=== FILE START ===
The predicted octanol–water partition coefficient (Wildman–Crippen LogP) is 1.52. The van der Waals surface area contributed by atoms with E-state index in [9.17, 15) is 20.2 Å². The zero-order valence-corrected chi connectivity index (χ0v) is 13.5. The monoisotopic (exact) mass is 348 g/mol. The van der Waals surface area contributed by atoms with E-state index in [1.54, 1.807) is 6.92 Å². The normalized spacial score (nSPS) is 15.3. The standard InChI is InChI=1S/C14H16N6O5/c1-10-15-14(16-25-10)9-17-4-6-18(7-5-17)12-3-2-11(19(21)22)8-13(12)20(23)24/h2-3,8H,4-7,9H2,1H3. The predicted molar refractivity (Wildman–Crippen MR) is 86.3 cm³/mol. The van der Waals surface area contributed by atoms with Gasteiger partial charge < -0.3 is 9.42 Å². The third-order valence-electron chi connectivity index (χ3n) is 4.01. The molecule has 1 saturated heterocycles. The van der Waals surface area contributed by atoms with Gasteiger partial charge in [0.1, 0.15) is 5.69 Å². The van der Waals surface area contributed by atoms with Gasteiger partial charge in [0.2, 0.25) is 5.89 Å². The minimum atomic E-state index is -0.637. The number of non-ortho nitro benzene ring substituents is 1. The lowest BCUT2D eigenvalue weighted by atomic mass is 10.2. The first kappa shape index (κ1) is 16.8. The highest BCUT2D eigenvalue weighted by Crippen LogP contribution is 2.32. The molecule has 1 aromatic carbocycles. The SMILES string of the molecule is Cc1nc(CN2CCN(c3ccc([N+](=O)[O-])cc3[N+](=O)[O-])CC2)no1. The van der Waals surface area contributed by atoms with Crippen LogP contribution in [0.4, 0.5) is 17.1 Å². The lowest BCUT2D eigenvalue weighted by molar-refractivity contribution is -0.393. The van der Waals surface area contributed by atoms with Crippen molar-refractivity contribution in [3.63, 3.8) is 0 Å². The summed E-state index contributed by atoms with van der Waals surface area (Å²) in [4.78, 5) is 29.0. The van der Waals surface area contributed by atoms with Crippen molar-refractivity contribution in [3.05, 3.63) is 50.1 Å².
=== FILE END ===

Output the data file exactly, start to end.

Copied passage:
The predicted octanol–water partition coefficient (Wildman–Crippen LogP) is 1.52. The van der Waals surface area contributed by atoms with E-state index in [9.17, 15) is 20.2 Å². The zero-order valence-corrected chi connectivity index (χ0v) is 13.5. The monoisotopic (exact) mass is 348 g/mol. The van der Waals surface area contributed by atoms with E-state index in [1.54, 1.807) is 6.92 Å². The normalized spacial score (nSPS) is 15.3. The standard InChI is InChI=1S/C14H16N6O5/c1-10-15-14(16-25-10)9-17-4-6-18(7-5-17)12-3-2-11(19(21)22)8-13(12)20(23)24/h2-3,8H,4-7,9H2,1H3. The predicted molar refractivity (Wildman–Crippen MR) is 86.3 cm³/mol. The van der Waals surface area contributed by atoms with Gasteiger partial charge < -0.3 is 9.42 Å². The third-order valence-electron chi connectivity index (χ3n) is 4.01. The molecule has 1 saturated heterocycles. The van der Waals surface area contributed by atoms with Gasteiger partial charge in [0.1, 0.15) is 5.69 Å². The van der Waals surface area contributed by atoms with Gasteiger partial charge in [0.2, 0.25) is 5.89 Å². The minimum atomic E-state index is -0.637. The number of non-ortho nitro benzene ring substituents is 1. The lowest BCUT2D eigenvalue weighted by atomic mass is 10.2. The first kappa shape index (κ1) is 16.8. The highest BCUT2D eigenvalue weighted by Crippen LogP contribution is 2.32. The molecule has 1 aromatic carbocycles. The SMILES string of the molecule is Cc1nc(CN2CCN(c3ccc([N+](=O)[O-])cc3[N+](=O)[O-])CC2)no1. The van der Waals surface area contributed by atoms with Crippen LogP contribution in [0.4, 0.5) is 17.1 Å². The lowest BCUT2D eigenvalue weighted by molar-refractivity contribution is -0.393. The van der Waals surface area contributed by atoms with Crippen molar-refractivity contribution in [3.63, 3.8) is 0 Å². The summed E-state index contributed by atoms with van der Waals surface area (Å²) in [4.78, 5) is 29.0. The van der Waals surface area contributed by atoms with Crippen molar-refractivity contribution in [3.05, 3.63) is 50.1 Å².